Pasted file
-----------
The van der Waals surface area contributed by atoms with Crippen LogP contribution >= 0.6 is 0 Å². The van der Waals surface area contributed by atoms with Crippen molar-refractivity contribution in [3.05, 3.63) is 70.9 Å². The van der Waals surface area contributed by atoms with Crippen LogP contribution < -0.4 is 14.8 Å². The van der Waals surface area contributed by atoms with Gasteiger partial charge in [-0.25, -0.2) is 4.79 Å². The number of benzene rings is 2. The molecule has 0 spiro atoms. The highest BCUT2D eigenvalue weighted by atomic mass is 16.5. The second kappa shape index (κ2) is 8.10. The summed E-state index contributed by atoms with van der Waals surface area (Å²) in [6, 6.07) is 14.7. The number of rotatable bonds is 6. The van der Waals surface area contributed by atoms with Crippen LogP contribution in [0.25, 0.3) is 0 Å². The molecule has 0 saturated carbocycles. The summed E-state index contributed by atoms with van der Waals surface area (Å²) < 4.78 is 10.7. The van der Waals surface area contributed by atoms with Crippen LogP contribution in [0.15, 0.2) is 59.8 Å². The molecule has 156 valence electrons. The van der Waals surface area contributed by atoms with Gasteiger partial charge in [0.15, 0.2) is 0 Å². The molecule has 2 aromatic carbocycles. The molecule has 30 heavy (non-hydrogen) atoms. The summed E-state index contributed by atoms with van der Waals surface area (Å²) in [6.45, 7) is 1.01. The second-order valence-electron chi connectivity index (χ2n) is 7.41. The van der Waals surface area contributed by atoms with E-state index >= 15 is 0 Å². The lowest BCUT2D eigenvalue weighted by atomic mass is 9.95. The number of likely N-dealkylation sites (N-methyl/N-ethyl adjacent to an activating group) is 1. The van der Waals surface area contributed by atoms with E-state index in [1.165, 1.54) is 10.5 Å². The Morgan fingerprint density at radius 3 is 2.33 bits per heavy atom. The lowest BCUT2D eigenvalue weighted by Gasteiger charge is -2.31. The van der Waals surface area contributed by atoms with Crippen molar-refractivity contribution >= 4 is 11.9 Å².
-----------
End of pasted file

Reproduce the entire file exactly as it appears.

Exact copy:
The van der Waals surface area contributed by atoms with Crippen LogP contribution >= 0.6 is 0 Å². The van der Waals surface area contributed by atoms with Crippen molar-refractivity contribution in [3.05, 3.63) is 70.9 Å². The van der Waals surface area contributed by atoms with Crippen LogP contribution < -0.4 is 14.8 Å². The van der Waals surface area contributed by atoms with Gasteiger partial charge in [-0.25, -0.2) is 4.79 Å². The number of benzene rings is 2. The molecule has 0 spiro atoms. The highest BCUT2D eigenvalue weighted by atomic mass is 16.5. The second kappa shape index (κ2) is 8.10. The summed E-state index contributed by atoms with van der Waals surface area (Å²) in [6, 6.07) is 14.7. The number of rotatable bonds is 6. The van der Waals surface area contributed by atoms with Crippen LogP contribution in [0.25, 0.3) is 0 Å². The molecule has 0 saturated carbocycles. The summed E-state index contributed by atoms with van der Waals surface area (Å²) < 4.78 is 10.7. The van der Waals surface area contributed by atoms with Crippen LogP contribution in [0.15, 0.2) is 59.8 Å². The molecule has 156 valence electrons. The van der Waals surface area contributed by atoms with Gasteiger partial charge in [0.15, 0.2) is 0 Å². The molecule has 2 aromatic carbocycles. The molecule has 30 heavy (non-hydrogen) atoms. The summed E-state index contributed by atoms with van der Waals surface area (Å²) in [6.45, 7) is 1.01. The second-order valence-electron chi connectivity index (χ2n) is 7.41. The van der Waals surface area contributed by atoms with E-state index >= 15 is 0 Å². The lowest BCUT2D eigenvalue weighted by atomic mass is 9.95. The number of likely N-dealkylation sites (N-methyl/N-ethyl adjacent to an activating group) is 1. The van der Waals surface area contributed by atoms with E-state index in [1.165, 1.54) is 10.5 Å². The Morgan fingerprint density at radius 3 is 2.33 bits per heavy atom. The lowest BCUT2D eigenvalue weighted by Gasteiger charge is -2.31. The van der Waals surface area contributed by atoms with Crippen molar-refractivity contribution >= 4 is 11.9 Å².